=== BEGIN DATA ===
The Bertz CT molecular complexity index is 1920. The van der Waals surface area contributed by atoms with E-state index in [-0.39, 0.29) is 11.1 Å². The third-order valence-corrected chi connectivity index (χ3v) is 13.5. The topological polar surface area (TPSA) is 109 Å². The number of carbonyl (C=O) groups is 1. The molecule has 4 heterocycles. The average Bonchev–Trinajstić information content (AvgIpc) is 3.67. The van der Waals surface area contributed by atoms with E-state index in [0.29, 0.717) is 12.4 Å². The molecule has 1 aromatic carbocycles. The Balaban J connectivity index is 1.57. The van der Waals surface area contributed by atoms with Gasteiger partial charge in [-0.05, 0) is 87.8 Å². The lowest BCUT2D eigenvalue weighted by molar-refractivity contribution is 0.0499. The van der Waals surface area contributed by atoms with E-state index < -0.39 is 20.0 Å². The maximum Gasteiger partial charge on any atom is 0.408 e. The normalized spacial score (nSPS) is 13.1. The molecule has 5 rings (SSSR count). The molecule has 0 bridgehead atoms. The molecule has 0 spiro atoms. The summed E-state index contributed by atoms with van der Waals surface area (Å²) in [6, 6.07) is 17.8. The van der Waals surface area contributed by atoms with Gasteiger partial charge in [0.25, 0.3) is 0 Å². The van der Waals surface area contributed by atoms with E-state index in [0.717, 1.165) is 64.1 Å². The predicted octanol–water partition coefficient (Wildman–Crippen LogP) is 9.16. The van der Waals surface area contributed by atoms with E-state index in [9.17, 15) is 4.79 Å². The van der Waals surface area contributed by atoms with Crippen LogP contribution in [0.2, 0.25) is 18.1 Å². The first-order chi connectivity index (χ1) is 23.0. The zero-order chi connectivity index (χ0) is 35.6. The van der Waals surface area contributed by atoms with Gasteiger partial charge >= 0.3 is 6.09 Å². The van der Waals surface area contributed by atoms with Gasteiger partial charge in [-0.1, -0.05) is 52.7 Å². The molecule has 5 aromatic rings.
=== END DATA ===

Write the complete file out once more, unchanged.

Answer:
The Bertz CT molecular complexity index is 1920. The van der Waals surface area contributed by atoms with E-state index in [-0.39, 0.29) is 11.1 Å². The third-order valence-corrected chi connectivity index (χ3v) is 13.5. The topological polar surface area (TPSA) is 109 Å². The number of carbonyl (C=O) groups is 1. The molecule has 4 heterocycles. The average Bonchev–Trinajstić information content (AvgIpc) is 3.67. The van der Waals surface area contributed by atoms with E-state index in [0.29, 0.717) is 12.4 Å². The molecule has 1 aromatic carbocycles. The Balaban J connectivity index is 1.57. The van der Waals surface area contributed by atoms with Gasteiger partial charge in [-0.05, 0) is 87.8 Å². The lowest BCUT2D eigenvalue weighted by molar-refractivity contribution is 0.0499. The van der Waals surface area contributed by atoms with E-state index < -0.39 is 20.0 Å². The maximum Gasteiger partial charge on any atom is 0.408 e. The normalized spacial score (nSPS) is 13.1. The molecule has 5 rings (SSSR count). The molecule has 0 bridgehead atoms. The molecule has 0 spiro atoms. The summed E-state index contributed by atoms with van der Waals surface area (Å²) in [6, 6.07) is 17.8. The van der Waals surface area contributed by atoms with Gasteiger partial charge in [0.25, 0.3) is 0 Å². The van der Waals surface area contributed by atoms with E-state index in [0.717, 1.165) is 64.1 Å². The predicted octanol–water partition coefficient (Wildman–Crippen LogP) is 9.16. The van der Waals surface area contributed by atoms with E-state index in [9.17, 15) is 4.79 Å². The van der Waals surface area contributed by atoms with Crippen LogP contribution in [0.2, 0.25) is 18.1 Å². The first-order chi connectivity index (χ1) is 23.0. The zero-order chi connectivity index (χ0) is 35.6. The van der Waals surface area contributed by atoms with Gasteiger partial charge >= 0.3 is 6.09 Å². The van der Waals surface area contributed by atoms with Gasteiger partial charge in [-0.1, -0.05) is 52.7 Å². The molecule has 5 aromatic rings.